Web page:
The legacy of Maison Chance Orphanage and Village: an interview with Tim Aline Rebeaud by Dr. Stephen Bui
An amazing story of Tim Aline Rebeaud from Switzerland who now made her home in Vietnam.
History: Maison Chance is above all a story about love. The love of a young 21-year-old-Swiss girl traveling through Asia, and a young 12-year-old-Vietnamese boy, who was seriously unwell.
In 1993, Aline Rebeaud, a young painter, arrived by chance at a psychiatric hospital in the south of Vietnam. She was instantly touched by this boy, chained and alone in the corner, who had been given just a few days left to live. With heart, liver and lung problems, Thanh was in a terrible state. Confronted by this boy, Aline Rebeaud could not stand by and do nothing. She took him to the hospital and watched over the boy, day and night, for three months. She was given the name “Tim” by the patients – “heart” in Vietnamese.
As she came and went from the hospital, she crossed paths with many disabled persons. They were left to the side and completely ignored by society. Tim decided to welcome them under her roof, extending her stay in Vietnam indefinitely. Orphans, street children and people with disabilities found refuge in this shack in a poor suburb of Ho Chi Minh City. All formed a big family, with this young 21-year-old girl as their mother, ready for anything in order to help them. People from the area renamed the shelter “Maison Chance”. In 1995, Tim started to fight for the education of Maison Chance beneficiaries. It was no longer only a question of providing a roof over their heads, but a question of educating them too. Literacy classes and an introduction to painting began. Simultaneously, a rehabilitation program for those with disabilities was put in place.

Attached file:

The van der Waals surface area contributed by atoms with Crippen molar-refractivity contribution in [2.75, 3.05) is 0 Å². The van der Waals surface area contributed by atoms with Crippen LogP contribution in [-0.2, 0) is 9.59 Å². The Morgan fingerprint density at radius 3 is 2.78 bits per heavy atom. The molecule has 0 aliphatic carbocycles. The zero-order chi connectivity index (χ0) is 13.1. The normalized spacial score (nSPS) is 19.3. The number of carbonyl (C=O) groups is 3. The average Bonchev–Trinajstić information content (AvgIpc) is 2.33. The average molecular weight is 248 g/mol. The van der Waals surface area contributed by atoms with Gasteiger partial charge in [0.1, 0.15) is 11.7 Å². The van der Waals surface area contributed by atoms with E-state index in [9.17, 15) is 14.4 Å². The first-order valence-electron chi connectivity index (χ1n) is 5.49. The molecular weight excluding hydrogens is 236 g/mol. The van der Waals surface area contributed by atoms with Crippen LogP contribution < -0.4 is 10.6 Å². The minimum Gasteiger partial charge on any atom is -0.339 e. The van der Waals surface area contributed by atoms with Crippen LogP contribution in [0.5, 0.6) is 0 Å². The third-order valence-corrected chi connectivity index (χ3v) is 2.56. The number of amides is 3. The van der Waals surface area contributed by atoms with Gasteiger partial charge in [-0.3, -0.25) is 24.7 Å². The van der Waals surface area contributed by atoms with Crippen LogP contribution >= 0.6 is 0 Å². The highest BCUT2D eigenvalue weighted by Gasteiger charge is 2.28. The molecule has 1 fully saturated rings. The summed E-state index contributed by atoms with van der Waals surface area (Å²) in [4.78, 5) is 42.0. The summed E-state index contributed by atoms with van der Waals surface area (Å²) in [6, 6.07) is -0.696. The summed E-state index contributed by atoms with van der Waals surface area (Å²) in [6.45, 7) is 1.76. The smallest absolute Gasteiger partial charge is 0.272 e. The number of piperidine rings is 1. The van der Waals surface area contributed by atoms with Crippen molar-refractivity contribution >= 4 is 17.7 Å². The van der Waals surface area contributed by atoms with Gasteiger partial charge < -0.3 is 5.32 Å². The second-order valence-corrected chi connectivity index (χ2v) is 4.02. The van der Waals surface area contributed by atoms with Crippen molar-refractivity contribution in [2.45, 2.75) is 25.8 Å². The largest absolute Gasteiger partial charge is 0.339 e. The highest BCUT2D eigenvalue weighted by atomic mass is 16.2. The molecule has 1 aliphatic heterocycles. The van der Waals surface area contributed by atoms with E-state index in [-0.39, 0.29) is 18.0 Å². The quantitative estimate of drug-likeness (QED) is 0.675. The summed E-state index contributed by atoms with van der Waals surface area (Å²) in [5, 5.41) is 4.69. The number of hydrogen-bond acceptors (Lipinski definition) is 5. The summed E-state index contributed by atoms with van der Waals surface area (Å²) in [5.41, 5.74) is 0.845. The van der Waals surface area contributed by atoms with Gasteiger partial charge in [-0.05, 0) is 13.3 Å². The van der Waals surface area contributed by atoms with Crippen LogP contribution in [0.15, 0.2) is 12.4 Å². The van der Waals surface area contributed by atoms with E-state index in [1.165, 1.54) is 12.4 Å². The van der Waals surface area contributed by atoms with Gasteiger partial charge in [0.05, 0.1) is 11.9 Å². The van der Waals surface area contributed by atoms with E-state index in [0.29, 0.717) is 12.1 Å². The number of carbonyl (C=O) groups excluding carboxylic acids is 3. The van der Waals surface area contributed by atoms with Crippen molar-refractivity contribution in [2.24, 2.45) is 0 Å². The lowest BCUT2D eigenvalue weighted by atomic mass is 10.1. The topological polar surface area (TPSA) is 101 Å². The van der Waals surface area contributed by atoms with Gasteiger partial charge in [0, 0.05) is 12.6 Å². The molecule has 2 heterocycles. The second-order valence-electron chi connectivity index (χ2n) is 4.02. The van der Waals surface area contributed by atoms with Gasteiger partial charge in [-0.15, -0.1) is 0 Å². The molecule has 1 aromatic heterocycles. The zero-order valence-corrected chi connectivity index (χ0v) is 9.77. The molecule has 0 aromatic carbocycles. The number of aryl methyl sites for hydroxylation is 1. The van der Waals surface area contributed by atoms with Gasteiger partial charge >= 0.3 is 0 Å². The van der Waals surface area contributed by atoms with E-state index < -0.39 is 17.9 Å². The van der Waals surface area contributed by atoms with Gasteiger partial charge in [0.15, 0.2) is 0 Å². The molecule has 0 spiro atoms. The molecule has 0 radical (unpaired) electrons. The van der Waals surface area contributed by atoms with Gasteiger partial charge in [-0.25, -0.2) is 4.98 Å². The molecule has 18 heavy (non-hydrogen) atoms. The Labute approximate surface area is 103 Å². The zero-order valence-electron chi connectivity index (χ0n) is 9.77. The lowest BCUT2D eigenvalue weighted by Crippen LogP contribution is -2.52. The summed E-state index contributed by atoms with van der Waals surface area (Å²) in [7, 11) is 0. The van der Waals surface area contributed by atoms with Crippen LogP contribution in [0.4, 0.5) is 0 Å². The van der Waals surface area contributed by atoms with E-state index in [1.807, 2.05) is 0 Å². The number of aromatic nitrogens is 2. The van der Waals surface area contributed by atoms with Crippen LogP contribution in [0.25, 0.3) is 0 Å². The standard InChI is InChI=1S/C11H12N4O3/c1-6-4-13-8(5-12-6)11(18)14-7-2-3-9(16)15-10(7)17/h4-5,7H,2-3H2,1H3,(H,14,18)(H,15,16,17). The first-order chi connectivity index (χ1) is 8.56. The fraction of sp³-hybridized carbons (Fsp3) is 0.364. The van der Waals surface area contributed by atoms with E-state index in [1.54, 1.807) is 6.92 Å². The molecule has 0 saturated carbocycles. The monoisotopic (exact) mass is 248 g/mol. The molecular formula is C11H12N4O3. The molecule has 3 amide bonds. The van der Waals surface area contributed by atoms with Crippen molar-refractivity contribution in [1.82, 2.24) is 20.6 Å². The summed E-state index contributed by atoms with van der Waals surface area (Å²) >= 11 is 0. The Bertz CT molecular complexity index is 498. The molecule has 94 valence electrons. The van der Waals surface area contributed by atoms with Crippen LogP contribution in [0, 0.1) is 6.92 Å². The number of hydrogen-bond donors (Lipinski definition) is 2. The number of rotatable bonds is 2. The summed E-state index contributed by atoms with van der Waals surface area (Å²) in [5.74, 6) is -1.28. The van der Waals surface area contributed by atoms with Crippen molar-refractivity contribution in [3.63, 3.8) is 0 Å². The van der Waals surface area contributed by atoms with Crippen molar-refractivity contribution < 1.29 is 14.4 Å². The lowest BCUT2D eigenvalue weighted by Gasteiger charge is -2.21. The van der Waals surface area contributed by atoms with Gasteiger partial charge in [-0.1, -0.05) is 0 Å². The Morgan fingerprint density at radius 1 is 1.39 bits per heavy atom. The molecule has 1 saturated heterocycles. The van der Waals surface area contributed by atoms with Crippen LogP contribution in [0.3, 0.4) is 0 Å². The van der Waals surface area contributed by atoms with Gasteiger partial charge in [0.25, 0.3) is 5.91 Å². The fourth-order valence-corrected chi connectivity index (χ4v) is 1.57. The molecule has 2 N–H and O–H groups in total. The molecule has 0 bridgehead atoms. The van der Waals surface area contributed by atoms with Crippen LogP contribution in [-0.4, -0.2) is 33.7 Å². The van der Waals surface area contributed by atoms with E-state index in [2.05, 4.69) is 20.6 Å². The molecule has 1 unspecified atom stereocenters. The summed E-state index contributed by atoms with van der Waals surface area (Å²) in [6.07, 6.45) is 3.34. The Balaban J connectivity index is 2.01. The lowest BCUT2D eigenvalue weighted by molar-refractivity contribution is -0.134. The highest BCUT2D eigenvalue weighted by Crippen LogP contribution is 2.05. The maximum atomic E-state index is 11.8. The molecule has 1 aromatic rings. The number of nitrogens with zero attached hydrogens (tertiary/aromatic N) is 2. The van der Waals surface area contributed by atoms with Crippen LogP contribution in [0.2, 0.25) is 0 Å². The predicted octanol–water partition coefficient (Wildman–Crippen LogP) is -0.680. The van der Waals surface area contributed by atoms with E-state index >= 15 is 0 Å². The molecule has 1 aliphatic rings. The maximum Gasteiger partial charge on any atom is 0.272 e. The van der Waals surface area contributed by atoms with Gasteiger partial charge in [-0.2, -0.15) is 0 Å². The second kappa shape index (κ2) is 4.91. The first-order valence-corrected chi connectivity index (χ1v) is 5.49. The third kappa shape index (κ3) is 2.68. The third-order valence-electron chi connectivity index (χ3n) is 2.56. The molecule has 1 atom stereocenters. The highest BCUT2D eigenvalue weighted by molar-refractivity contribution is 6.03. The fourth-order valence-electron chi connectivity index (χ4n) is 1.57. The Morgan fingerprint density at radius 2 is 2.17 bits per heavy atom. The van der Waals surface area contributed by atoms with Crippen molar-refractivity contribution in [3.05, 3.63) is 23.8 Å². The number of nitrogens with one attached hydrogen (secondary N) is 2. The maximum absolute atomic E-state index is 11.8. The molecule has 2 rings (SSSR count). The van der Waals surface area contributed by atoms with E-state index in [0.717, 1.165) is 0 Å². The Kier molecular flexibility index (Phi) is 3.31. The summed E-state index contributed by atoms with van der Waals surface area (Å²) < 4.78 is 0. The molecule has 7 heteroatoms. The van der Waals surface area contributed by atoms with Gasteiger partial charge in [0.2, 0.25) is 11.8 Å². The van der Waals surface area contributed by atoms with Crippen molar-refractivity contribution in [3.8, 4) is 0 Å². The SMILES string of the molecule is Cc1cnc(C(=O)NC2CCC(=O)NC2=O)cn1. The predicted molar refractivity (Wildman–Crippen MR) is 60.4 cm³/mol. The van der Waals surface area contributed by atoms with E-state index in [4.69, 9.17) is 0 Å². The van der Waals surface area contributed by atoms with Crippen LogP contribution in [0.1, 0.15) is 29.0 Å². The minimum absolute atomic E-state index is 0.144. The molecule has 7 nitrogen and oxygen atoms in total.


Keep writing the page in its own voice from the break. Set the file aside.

In 1999, the vocational training programs expanded. It was the beginning of information technology, sewing and textile design courses. The goal is to open up as many opportunities as possible for the disadvantaged children, orphans, street children and disabled persons to find their voice, allowing them to fly with their own wings.
In 2006, vocational training grew in scale. A center made specifically for training was established. The Take Wings center was born. Situated about 1km from the shelter, it consists of sewing, IT, woodwork and painting workshops. There are also two rooms for volunteers in the building.
Maison Chance is a springboard for orphans, street children, disadvantaged people and the physically handicapped in Vietnam. The mix of able-bodied and handicapped people, of adults and children living together in a family setting, is a unique characteristic of Maison Chance.
We provide housing, healthcare, education and vocational training, and a place where the underprivileged children and the disabled can study and work. It also offers them the means to facilitate their rehabilitation and their reinsertion into social life. At Maison Chance, the saying "Give A Man A Fish, Feed Him for A Day. Teach A Man to Fish, Feed Him for A Lifetime" is practiced every day.
Create a new Collection
Caution! Please read carefully!
By clicking "Delete this Interview" below, you will remove this interview from the StoryCorps Archive website and the StoryCorps app. THIS CANNOT BE UNDONE. Please be sure you understand this action before proceeding.